Type of Document Dissertation Author Guthrie, Miriam E. Author's Email Address email@example.com URN etd-03212003-135733 Title The Perceptions of Selected University Administrators on Economic and Associated Decision-Making Factors Related to Institutional Involvement in Distance Education Degree PhD Department Teaching and Learning Advisory Committee
Advisor Name Title Burton, John K. Committee Chair Ford, David R. Committee Member Magliaro, Susan G. Committee Member Moore, David Michael Committee Member Wilkinson, Thomas W. Committee Member Keywords
- business plan
- higher education
- distance learning
- instructional technology
- institutional readiness
Date of Defense 2003-03-17 Availability unrestricted Abstract
This study investigated the perceptions of Chief Financial Officers and primary Distance Education Administrators on economic and institutional decision-making factors influencing institutional involvement in distance education, and the economic readiness criteria and business plan components necessary for institutions to be strategically successful in distance education. Data were collected via an online questionnaire from a sample of 151 Carnegie Foundation Classified Doctoral/Research Institutions—Extensive.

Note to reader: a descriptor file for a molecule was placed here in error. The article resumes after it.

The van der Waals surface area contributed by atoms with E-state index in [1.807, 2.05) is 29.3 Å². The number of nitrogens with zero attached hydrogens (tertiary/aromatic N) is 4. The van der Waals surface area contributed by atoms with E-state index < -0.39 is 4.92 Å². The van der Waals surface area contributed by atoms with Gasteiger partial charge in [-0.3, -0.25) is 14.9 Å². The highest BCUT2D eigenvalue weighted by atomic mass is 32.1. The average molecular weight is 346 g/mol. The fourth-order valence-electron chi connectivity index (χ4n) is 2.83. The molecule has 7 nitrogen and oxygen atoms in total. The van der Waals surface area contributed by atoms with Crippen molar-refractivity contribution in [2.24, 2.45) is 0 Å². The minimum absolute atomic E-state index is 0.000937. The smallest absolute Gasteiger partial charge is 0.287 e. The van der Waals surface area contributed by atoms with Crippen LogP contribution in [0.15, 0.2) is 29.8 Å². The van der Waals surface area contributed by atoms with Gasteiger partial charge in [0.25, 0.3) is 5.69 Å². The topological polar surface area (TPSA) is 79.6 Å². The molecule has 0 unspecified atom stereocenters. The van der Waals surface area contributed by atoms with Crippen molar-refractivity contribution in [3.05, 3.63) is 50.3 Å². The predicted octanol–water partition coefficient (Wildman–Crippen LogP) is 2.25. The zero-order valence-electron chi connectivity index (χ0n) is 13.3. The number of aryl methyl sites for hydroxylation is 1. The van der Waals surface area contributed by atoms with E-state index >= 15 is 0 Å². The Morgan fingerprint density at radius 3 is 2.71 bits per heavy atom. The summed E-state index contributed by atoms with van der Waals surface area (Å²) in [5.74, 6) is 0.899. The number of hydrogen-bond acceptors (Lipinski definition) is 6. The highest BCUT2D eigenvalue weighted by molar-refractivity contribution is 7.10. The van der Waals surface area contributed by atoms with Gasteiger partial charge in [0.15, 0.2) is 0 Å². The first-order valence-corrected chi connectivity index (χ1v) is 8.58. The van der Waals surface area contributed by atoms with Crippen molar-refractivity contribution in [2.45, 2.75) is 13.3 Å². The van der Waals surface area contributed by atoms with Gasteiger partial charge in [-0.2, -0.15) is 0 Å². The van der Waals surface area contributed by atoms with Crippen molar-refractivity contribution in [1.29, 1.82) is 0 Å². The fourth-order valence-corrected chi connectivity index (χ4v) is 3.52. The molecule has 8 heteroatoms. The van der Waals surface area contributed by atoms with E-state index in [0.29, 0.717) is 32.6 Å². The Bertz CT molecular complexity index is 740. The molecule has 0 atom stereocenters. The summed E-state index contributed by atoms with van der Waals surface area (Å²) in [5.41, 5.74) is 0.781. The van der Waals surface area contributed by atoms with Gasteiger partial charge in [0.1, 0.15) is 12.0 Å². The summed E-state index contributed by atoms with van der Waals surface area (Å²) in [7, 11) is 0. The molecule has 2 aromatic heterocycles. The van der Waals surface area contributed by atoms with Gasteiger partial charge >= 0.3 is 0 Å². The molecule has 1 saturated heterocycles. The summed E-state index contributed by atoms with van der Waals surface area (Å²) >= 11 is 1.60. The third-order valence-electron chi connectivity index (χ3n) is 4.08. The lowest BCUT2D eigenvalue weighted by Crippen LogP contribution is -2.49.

Responses from 80 institutions (31 Chief Financial Officers and 72 Distance Learning Administrators) indicated that 78.6% of all institutions planned to increase their institutional involvement in distance education and 19.4% planned to maintain their current involvement in distance education.
This study indicated that administrators should consider the role that economic and other institution-related decision-making factors play in distance education, particularly in assessing reasons for institutional involvement and plans to not start, maintain or increase distance education activities. Statistically significant relationships were found to exist between an institution’s plans for not starting, maintaining or increasing distance education activities and institutional demographics, institutional engagement, specific core values, and distance education business plans. Economic factors were also found to impact institutional involvement in distance education. Specifically, addressed were institutional readiness criteria for successful involvement in distance education, components of a business plan, and institutional assumptions about distance and higher education.
The predominant markets for Research I institutions are graduate (43.1%) and
undergraduate students (27.3%), and markets are selected primarily in
accordance with institution mission, support of the strategic plan, and to
address a specific market niche. Findings indicated that traditional core
values are either not influenced by distance education or positively influenced.
With respect to business plans, 25.2% indicated that no business plans were
present for distance education, 19.4% were not certain, with the remaining
reporting that business plans existed for university-wide and/or individual
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